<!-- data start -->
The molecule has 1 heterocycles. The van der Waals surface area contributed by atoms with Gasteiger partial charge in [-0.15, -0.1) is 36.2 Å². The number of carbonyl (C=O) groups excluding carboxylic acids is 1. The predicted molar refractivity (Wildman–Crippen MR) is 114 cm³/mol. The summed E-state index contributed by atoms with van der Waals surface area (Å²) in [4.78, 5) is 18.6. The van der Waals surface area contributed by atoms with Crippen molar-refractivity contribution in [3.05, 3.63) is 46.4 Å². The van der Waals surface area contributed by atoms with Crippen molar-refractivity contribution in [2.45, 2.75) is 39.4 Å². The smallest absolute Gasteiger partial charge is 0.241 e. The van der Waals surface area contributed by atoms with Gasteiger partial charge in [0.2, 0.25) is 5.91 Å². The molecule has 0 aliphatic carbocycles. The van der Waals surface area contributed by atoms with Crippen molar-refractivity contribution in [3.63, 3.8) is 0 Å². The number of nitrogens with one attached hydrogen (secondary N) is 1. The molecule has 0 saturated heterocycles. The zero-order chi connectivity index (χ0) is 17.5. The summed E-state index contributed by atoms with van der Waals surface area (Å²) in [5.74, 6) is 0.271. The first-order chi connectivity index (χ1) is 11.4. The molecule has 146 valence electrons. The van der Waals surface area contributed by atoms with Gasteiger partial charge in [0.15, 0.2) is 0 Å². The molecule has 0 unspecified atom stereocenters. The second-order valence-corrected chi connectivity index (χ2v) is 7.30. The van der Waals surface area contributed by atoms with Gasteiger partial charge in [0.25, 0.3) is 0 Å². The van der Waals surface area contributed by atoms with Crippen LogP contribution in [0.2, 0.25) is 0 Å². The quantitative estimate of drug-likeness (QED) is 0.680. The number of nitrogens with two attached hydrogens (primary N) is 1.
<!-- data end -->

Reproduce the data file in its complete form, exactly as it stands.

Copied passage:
The molecule has 1 heterocycles. The van der Waals surface area contributed by atoms with Gasteiger partial charge in [-0.15, -0.1) is 36.2 Å². The number of carbonyl (C=O) groups excluding carboxylic acids is 1. The predicted molar refractivity (Wildman–Crippen MR) is 114 cm³/mol. The summed E-state index contributed by atoms with van der Waals surface area (Å²) in [4.78, 5) is 18.6. The van der Waals surface area contributed by atoms with Crippen molar-refractivity contribution in [3.05, 3.63) is 46.4 Å². The van der Waals surface area contributed by atoms with Crippen molar-refractivity contribution in [2.45, 2.75) is 39.4 Å². The smallest absolute Gasteiger partial charge is 0.241 e. The van der Waals surface area contributed by atoms with Gasteiger partial charge in [0.2, 0.25) is 5.91 Å². The molecule has 0 aliphatic carbocycles. The van der Waals surface area contributed by atoms with Crippen molar-refractivity contribution in [3.63, 3.8) is 0 Å². The number of nitrogens with one attached hydrogen (secondary N) is 1. The molecule has 0 saturated heterocycles. The zero-order chi connectivity index (χ0) is 17.5. The summed E-state index contributed by atoms with van der Waals surface area (Å²) in [5.74, 6) is 0.271. The first-order chi connectivity index (χ1) is 11.4. The molecule has 146 valence electrons. The van der Waals surface area contributed by atoms with Gasteiger partial charge in [0.15, 0.2) is 0 Å². The molecule has 0 unspecified atom stereocenters. The second-order valence-corrected chi connectivity index (χ2v) is 7.30. The van der Waals surface area contributed by atoms with Gasteiger partial charge in [0.25, 0.3) is 0 Å². The van der Waals surface area contributed by atoms with Crippen LogP contribution in [0.2, 0.25) is 0 Å². The quantitative estimate of drug-likeness (QED) is 0.680. The number of nitrogens with two attached hydrogens (primary N) is 1.